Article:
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Crypto: The 5 weirdest Sam Bankman-Fried stories Michael Lewis told to ’60 Minutes’

Say what you will about author Michael Lewis, but he does have a knack for finding interesting characters to write about.

The latest is Sam Bankman-Fried, the founder of failed crypto exchange FTX who’s accused of running “one of the biggest financial frauds in U.S. history.” Lewis’s latest book, “Going Infinite,” follows the rise and fall of the man known as SBF, and comes out Tuesday — the same day Bankman-Fried’s trial starts in federal court in New York City.

CBS’s “60 Minutes” aired an interview with Lewis on Sunday night, in which Lewis delved deep into Bankman-Fried’s history and psyche, and revealed juicy tidbits from the book, which he compiled from meeting with SBF more than 100 times over two years. Here are five of the weirdest stories about Bankman-Fried that he told “60 Minutes”:

SBF played a videogame during his first TV interview

Lewis said that during Bankman-Fried’s very first TV appearance, when FTX was gaining notoriety, he was playing a videogame through it all. “If you watch the clip you can see his eyes going back and forth, back (laughs) and forth. It’s because he’s trying to win his videogame at the same time he’s on the air,” Lewis said, according to a CBS News transcript.

The fashion icon vs. the schlub

In perhaps the most fish-out-of-water story ever, Lewis said Vogue editor-in-chief and fashion icon Anna Wintour wanted Bankman-Fried — who rarely wore anything other than shorts and a T-shirt and who Lewis called “the worst-dressed person in America… the worst-dressed billionaire in the history of billionaires” — to sponsor the swanky Met Gala. “Sam was a social experiment,” Lewis said. He had “seemingly infinite dollars” and was willing to give it away. “Everybody comes to the trough,” Lewis said, adding that when Bankman-Fried took a Zoom meeting with Wintour, he had no idea who she was.

SBF and Tom Brady were buddies. For real.

Lewis said Bankman-Fried paid athletes and celebrities ridiculous amounts of money for endorsements, including $55 million to now-former NFL quarterback Tom Brady for “20 hours a year for three years.”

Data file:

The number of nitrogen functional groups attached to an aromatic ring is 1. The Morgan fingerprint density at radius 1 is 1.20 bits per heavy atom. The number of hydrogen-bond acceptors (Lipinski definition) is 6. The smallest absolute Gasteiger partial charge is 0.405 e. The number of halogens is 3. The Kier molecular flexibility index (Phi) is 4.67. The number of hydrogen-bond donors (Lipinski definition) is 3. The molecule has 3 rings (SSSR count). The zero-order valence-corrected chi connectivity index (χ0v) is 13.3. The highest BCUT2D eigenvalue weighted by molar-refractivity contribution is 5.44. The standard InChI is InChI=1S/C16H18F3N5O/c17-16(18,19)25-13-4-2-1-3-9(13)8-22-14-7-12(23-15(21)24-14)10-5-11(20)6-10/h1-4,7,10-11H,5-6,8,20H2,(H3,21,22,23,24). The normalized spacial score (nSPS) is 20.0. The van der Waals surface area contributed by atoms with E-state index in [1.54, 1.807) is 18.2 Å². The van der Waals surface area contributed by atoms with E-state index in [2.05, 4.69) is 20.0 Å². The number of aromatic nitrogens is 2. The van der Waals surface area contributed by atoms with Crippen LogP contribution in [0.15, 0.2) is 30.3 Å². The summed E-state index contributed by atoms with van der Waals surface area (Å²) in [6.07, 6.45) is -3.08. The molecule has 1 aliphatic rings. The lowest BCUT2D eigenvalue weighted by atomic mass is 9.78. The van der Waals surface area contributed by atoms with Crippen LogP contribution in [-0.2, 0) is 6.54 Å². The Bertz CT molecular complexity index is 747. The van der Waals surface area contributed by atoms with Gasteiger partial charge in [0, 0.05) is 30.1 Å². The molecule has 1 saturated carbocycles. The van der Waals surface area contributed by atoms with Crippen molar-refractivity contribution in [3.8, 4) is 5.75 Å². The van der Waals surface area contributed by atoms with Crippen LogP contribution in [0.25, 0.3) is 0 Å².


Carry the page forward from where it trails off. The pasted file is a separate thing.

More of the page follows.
Surprisingly — or perhaps not, given the $55 million — Brady “adored him,” Lewis said.

“I think Tom Brady thought he was just a really interesting person. I think he liked to hear what he had to say,” Lewis said. “And he really liked Tom Brady. And Sam wasn’t, like, a big sports person… The nerd of all nerds. (laughs) Like, even the nerds don’t hang out with this nerd, he’s such a nerd. (laughs) The quarterback somehow likes him. And he somehow likes the quarterback.”

FTX’s collapse and the subsequent fraud charges apparently changed Brady’s mind. “Brady was, I think, crushed,” Lewis said. “And I think as time has gone by, and he’s ceased to get a really good explanation about what’s happened — I think he’s just like, ‘He tricked me. I’m angry. I don’t wanna have anything to do with it anymore.’”

SBF wanted to pay Trump not to run

Bankman-Fried has donated many millions of dollars to both Republicans and Democrats, but he was so worried about Donald Trump — who he considered a threat to democracy — that he considered paying Trump not to run for president in 2024, Lewis said.

“Sam’s thinking, ‘We could pay Donald Trump not to run for president. Like, how much would it take?’” Lewis said. “So he did get an answer. He was floated — there was a number that was kicking around. And the number that was kicking around when I was talking to Sam about this was $5 billion, Sam was not sure that number came directly from Trump.”

Those talks never went anywhere, obviously, and Bankman-Fried was unsure about the legality of paying Trump not to run, Lewis said. But those discussions reportedly stopped when FTX collapsed and Bankman-Fried lost almost his entire fortune.

Jail wouldn’t be so bad, if…

Bankman-Fried faces more than 100 years in prison if convicted on a multitude of federal fraud and conspiracy charges. When asked what Bankman-Fried fears most about potentially being imprisoned, Lewis had a surprising answer: “Not having the internet.”

“Now that sounds crazy, but I do think that if he had the internet, he could survive jail forever,” Lewis said. “Without having a constant stream of information to react to — I think he may go mad.”

Lewis added that if given the choice of living in a $39 million penthouse in the Bahamas without internet, or be in jail but with internet access, “there’s no question in my mind he’d take the jail.”

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